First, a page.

When it is worth paying a premium for an investment trust
by Jennifer Hill from interactive investor | 10th February 2021 10:06
Positive news on Covid-19 vaccines led to investment trusts re-rating considerably during 2020. The average discount among equity investment trusts narrowed from 4.6% to 2.5% – the tightest level on record – according to Numis Securities.
Discounts widened slightly to 5% during January but remain significantly narrower than a 10-year average of 7.8%.
Looking across asset classes, a growing number of investment trusts – 108 of the 463 UK-listed trusts on Morningstar’s database – are trading at a premium…
Most of the 39 trusts that have traded at an average premium of 5% or more over the past year have specialist or alternative mandates.
How much is too much?
Paying more for something than it is technically worth is not a great investment strategy. Equally, just because something is trading at a discount does not make it a bargain…
In broad terms, trusts trade at premiums because there is excess demand for the shares – more buyers than sellers. While this should help to continue to support the share price, many investment trusts have discount control mechanisms which sees them issue shares to limit premiums or buy them back to narrow discounts.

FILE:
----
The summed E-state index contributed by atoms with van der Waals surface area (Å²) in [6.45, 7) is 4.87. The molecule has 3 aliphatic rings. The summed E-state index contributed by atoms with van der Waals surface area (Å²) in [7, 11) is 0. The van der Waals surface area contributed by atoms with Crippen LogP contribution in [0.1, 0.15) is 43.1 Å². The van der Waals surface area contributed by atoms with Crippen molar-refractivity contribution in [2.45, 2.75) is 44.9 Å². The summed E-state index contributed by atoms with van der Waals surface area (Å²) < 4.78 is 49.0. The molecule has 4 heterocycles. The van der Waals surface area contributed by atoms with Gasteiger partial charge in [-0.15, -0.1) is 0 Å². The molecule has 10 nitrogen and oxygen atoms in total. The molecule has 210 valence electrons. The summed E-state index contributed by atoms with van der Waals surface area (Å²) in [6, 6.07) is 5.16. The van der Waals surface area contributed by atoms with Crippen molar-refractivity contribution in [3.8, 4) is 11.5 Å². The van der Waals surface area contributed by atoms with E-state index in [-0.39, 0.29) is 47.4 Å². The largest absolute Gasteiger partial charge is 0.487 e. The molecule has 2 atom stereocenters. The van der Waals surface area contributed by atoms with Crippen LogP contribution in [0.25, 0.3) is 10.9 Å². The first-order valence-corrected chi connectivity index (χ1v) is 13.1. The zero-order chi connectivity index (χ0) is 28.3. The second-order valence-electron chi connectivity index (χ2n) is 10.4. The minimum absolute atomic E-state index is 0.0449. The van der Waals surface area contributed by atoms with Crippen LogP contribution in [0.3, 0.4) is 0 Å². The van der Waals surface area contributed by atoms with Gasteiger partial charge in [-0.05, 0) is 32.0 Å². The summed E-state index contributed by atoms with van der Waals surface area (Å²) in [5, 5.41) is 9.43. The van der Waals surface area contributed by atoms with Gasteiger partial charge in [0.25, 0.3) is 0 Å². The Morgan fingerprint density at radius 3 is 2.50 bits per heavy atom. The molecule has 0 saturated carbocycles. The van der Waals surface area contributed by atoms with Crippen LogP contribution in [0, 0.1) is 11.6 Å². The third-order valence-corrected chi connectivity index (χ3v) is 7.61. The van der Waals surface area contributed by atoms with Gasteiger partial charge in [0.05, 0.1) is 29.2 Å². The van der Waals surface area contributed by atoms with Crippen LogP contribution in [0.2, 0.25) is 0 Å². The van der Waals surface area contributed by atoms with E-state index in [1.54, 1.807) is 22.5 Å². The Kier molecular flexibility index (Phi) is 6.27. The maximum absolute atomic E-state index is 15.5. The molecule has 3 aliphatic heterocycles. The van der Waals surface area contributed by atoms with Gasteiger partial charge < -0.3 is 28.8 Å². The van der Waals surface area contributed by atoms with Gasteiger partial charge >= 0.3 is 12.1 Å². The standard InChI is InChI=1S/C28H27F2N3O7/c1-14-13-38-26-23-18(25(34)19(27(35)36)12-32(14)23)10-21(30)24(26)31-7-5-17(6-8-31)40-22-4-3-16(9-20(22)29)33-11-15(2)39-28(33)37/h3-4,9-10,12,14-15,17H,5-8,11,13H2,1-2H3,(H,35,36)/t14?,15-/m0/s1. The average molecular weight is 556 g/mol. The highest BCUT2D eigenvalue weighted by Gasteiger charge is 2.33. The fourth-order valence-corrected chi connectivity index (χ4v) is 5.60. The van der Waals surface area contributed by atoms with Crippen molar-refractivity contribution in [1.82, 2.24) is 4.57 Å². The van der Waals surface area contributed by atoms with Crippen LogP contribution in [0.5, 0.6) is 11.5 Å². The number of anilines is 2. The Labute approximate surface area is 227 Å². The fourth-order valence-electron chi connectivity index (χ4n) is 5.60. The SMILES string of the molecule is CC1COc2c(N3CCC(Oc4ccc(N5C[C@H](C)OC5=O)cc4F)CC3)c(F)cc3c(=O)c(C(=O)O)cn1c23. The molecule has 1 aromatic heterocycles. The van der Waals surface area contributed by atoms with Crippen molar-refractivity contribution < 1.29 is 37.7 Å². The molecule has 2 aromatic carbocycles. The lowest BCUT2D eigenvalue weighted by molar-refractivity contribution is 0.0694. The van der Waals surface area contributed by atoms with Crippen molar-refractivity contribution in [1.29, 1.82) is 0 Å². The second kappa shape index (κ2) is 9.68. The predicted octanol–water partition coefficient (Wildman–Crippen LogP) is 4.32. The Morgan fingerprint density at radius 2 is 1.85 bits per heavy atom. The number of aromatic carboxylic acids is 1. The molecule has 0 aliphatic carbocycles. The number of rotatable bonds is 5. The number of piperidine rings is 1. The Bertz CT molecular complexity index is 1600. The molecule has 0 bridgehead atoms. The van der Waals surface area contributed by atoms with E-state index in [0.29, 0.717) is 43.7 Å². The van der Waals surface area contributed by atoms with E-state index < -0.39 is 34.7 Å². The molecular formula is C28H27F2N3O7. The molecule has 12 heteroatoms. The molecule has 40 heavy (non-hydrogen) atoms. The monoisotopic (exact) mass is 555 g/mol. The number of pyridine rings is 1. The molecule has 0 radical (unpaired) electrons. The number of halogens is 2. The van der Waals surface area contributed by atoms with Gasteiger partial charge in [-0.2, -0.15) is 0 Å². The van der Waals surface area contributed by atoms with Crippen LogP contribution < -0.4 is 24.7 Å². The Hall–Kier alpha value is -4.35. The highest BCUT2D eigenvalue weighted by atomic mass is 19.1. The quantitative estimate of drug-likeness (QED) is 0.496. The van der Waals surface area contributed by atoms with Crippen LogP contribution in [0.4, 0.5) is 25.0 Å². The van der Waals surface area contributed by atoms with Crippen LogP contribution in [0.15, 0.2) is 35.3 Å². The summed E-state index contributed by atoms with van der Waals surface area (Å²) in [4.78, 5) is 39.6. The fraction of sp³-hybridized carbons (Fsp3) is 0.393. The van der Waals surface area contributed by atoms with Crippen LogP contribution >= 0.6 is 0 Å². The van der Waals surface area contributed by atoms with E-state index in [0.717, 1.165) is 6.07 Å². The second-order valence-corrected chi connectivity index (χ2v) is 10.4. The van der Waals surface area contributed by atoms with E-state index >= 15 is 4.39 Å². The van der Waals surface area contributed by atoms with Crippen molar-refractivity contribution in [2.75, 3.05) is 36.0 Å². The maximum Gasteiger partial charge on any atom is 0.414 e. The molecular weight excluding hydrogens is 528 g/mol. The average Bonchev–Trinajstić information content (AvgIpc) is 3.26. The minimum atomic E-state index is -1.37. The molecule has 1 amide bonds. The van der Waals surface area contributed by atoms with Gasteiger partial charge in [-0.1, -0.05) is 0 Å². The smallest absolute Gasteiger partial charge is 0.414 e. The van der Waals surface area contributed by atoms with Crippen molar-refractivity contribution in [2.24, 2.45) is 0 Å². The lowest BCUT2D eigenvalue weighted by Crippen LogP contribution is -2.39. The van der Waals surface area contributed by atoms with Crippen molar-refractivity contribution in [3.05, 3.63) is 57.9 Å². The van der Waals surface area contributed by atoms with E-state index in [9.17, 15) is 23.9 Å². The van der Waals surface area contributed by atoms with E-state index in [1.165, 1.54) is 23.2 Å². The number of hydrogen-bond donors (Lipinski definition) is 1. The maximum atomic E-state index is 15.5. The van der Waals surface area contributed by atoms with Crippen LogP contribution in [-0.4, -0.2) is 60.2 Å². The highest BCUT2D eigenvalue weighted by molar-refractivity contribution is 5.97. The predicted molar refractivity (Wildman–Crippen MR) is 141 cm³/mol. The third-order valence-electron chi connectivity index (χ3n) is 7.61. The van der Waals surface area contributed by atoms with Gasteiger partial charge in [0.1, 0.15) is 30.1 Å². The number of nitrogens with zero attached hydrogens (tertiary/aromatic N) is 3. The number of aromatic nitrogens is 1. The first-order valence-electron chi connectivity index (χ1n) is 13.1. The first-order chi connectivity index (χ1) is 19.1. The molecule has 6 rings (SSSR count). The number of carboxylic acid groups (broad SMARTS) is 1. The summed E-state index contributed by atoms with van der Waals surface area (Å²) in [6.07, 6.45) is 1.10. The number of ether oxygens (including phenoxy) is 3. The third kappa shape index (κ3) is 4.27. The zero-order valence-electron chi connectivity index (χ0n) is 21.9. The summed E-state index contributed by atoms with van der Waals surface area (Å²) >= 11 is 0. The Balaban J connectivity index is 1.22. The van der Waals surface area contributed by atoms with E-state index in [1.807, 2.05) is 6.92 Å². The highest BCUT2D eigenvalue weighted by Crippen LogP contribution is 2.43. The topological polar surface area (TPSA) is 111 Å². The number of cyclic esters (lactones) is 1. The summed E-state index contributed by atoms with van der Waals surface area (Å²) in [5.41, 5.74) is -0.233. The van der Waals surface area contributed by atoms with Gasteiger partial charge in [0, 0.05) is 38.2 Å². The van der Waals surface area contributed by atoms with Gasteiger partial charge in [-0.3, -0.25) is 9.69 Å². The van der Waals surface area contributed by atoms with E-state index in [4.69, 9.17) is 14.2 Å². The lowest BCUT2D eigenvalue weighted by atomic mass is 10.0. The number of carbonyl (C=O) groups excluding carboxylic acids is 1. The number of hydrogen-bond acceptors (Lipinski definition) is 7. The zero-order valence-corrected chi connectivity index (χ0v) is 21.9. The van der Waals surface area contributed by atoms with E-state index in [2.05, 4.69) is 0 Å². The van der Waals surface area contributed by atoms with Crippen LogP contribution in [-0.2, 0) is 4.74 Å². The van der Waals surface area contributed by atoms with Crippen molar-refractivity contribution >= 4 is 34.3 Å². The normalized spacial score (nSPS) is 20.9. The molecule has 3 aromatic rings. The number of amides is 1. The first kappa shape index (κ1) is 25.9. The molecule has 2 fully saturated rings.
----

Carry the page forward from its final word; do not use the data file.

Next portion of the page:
“Sentiment can be fickle,” says James Carthew, head of research at QuotedData. “When fashion changes and premiums fall, share price returns can look quite poor and this can trigger more selling. There’s a danger of heightened volatility.”
…Trusts that invest in less liquid areas, such as property, private equity and infrastructure, revalue their investments infrequently, and shares trading at a premium or discount can reflect optimism or pessimism about the most recent valuation.
“Many of them adopt a conservative approach to valuation, as evidenced by managers being able to consistently sell investments at a significant premium to their last valuation,” says Carthew.
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